Margaret E. M. Tolbert
Margaret Tolbert. Courtesy Margaret E. M. Tolbert.
Margaret Ellen Mayo Tolbert (b. 1943) has worked across the chemical map. As a chemistry professor at Tuskegee University in Alabama, she explored the chemistry of the human liver. As director of the Carver Research Foundation at Tuskegee, she oversaw institutional development in the university’s research programs. Later recruited by industry, she developed corporate research and development strategies for British Petroleum. In 1996 she entered government work.
Tolbert was born in Suffolk, Virginia, at a time when rural Virginia was still very segregated. Her parents separated when she was a child, and her mother died shortly thereafter. She was raised by her grandmother for a time and then by an older sister. As a young African-American woman, Tolbert quickly figured out that education was her best chance to overcome these less-than-ideal circumstances. She applied herself at school and graduated as valedictorian of her class. To help the family’s strained finances, she took on housekeeping jobs after school. This not only brought in extra money; it introduced her to the Cooks, an educated and relatively well-off African-American couple who encouraged Margaret to go to college, as did her teachers. The Cooks even drove her all the way to Alabama to visit the Tuskegee Institute (now Tuskegee University), where they had friends on the faculty.
Tolbert decided to enroll in Tuskegee, first planning on medical school but changing her plans when she learned that she could receive more financial aid as a chemistry student. As an undergraduate, she got her first taste of research while investigating the electrical conductivity of electrolyte solutions. She also learned about George Washington Carver, the scientist who spent a career at Tuskegee studying peanuts and peanut products with the hope of creating markets for the impoverished farmers of southern Alabama. Carver became a personal hero to Tolbert.
After graduating in 1967 with her B.S. in chemistry, Tolbert earned an M.S. in analytical chemistry from Wayne State University in Michigan. During this time she also married, and upon completing her master’s returned to Tuskegee to be with her husband and to work as a lab technician, also teaching math and courses in outreach programs for high school science teachers. But before long, she left Tuskegee—and a failed marriage—for graduate school at Brown University in Rhode Island, where she studied biochemistry and researched the liver and how it works. Her friends the Cooks cared for her young son while she earned her degree. For her doctoral work she looked at how the liver synthesizes glucose, a simple sugar, and how the body tells the liver when to start making glucose and when to stop. Liver chemistry would be an ongoing theme throughout her research career at other institutions. At Brown she also met and married Henry Hudson Tolbert.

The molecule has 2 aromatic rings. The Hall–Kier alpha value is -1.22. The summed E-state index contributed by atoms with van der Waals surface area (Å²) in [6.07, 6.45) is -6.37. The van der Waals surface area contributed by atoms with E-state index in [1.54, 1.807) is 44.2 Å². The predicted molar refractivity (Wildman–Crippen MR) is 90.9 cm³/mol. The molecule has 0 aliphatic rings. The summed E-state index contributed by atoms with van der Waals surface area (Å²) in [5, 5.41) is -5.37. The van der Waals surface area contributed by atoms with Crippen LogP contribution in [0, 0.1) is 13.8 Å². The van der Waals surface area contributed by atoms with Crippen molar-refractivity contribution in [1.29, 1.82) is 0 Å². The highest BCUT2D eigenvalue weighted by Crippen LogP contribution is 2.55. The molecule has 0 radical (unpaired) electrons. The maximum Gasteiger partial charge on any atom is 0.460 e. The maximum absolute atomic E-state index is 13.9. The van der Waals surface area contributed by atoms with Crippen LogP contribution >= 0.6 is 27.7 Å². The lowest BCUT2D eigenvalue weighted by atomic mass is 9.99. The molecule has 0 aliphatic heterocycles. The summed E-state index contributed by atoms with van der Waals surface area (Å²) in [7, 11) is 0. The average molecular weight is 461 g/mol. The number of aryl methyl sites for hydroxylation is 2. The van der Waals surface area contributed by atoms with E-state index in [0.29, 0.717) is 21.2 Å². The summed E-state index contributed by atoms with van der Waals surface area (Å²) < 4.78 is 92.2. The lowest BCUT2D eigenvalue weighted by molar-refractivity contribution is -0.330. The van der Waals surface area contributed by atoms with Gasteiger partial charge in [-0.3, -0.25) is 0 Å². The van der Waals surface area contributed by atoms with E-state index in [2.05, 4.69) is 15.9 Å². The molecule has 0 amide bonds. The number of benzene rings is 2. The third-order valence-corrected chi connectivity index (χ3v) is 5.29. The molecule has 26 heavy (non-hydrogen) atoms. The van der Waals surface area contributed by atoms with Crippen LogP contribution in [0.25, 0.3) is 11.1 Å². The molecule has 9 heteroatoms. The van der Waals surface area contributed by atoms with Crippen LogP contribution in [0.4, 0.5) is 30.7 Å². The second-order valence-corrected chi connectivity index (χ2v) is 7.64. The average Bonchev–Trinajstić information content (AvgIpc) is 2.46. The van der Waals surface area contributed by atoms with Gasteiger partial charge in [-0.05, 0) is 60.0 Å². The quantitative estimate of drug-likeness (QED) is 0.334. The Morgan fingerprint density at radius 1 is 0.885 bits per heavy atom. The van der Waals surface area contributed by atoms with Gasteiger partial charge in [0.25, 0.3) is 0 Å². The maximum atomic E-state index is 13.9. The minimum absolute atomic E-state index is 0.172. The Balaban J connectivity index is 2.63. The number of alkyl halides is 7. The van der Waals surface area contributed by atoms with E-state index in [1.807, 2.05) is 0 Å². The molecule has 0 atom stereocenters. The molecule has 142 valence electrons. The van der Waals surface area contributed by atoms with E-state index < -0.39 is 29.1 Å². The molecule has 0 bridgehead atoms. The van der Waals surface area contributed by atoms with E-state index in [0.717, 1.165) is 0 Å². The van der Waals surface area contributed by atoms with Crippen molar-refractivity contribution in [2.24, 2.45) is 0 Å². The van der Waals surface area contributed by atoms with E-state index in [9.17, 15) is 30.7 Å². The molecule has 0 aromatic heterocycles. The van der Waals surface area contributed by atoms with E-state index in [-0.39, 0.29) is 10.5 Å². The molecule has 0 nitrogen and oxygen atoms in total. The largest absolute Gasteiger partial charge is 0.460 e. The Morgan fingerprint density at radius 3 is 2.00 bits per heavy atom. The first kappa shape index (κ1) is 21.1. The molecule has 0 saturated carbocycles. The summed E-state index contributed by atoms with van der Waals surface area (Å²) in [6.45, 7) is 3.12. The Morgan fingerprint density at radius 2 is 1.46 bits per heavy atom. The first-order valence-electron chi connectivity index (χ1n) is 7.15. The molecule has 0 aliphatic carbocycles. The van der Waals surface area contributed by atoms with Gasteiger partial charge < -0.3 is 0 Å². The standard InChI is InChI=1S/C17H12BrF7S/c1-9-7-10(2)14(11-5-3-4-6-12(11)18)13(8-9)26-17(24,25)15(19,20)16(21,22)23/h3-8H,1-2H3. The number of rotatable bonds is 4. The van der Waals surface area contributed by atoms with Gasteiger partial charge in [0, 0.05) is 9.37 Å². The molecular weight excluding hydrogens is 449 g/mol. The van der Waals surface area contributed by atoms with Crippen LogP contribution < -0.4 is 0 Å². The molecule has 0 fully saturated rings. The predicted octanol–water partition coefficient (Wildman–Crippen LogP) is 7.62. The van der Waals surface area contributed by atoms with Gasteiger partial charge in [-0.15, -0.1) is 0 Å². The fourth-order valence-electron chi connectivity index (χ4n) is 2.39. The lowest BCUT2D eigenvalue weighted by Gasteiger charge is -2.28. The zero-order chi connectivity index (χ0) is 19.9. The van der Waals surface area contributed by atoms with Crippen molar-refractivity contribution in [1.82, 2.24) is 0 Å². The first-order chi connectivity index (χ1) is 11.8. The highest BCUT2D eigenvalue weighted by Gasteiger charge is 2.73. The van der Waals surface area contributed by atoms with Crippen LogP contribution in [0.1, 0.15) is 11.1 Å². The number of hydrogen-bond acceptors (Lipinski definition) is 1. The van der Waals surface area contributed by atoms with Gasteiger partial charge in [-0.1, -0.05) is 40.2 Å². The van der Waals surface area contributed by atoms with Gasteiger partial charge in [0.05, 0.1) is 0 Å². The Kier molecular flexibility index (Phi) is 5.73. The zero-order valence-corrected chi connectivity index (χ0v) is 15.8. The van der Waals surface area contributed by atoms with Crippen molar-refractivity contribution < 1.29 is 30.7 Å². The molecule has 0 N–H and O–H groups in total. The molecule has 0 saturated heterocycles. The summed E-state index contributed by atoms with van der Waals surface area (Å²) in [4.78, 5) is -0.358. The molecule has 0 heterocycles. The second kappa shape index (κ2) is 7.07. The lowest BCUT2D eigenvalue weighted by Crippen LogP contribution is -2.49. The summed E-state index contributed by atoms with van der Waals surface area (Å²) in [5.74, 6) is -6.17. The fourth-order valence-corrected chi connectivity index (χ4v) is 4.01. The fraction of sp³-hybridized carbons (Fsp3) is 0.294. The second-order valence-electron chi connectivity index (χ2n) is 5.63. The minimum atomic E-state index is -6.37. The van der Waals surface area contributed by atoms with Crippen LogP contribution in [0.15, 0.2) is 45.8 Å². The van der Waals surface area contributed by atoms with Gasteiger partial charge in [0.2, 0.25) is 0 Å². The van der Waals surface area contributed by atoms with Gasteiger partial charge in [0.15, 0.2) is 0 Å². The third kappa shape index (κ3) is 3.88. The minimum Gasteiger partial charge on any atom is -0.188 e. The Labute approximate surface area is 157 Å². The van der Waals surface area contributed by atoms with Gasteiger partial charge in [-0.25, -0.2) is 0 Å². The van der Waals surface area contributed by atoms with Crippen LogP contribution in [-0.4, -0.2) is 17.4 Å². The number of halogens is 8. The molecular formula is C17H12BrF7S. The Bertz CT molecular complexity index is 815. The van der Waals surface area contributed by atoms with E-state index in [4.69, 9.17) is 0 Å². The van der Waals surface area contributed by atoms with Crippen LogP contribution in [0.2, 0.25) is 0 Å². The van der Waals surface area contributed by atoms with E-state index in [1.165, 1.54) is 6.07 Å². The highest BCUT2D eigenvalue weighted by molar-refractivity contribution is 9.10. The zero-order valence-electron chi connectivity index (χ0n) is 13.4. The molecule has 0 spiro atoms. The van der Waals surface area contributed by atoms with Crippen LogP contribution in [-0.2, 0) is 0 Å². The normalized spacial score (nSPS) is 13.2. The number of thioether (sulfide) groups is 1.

After getting her Ph.D. from Brown in 1974, Tolbert worked at many institutions, from Florida A&M University, where she was a dean, to the International Institute of Cellular and Molecular Pathology in Brussels, Belgium. A lover of travel, this lifestyle suited her well. She returned to Tuskegee again for a time to direct the university’s Carver Research Foundation. After roughly a decade in this position (1979–1988), she became enticed by industry, taking a sabbatical from Tuskegee to work in research planning and management for British Petroleum, which took her to Ohio and England. In addition, she spent time at Argonne National Laboratory in Illinois and helped establish educational cooperation between large U.S. government labs and universities in Africa.
In 1996 she entered government work as director of the U.S. Department of Energy’s New Brunswick Laboratory, a government research facility for nuclear chemistry located on the grounds of the Argonne National Laboratory in Illinois. There, through 2002, she used her training in analytical chemistry in efforts to halt the spread of nuclear weapons technology. She led her staff in projects to prevent the spread of nuclear materials, prepare and certify nuclear reference materials for use in the standardization of instruments, evaluate the measurement capabilities of different nuclear laboratories worldwide, and measure the amount of nuclear material in samples from around the world.
Throughout her career Tolbert had always been involved in educational outreach. In 2002 she decided to make outreach her full-time job and went to work as a senior-level advisor and spokesperson for the National Science Foundation’s Office of Integrative Activities. In this role, she promotes the agency’s efforts to increase participation by underrepresented minorities, persons with disabilities, and women in science and engineering research and education. She also serves as executive secretary and NSF liaison to the congressionally mandated Committee on Equal Opportunity in Science and Engineering, and manages the multimillion-dollar Science and Technology Centers program.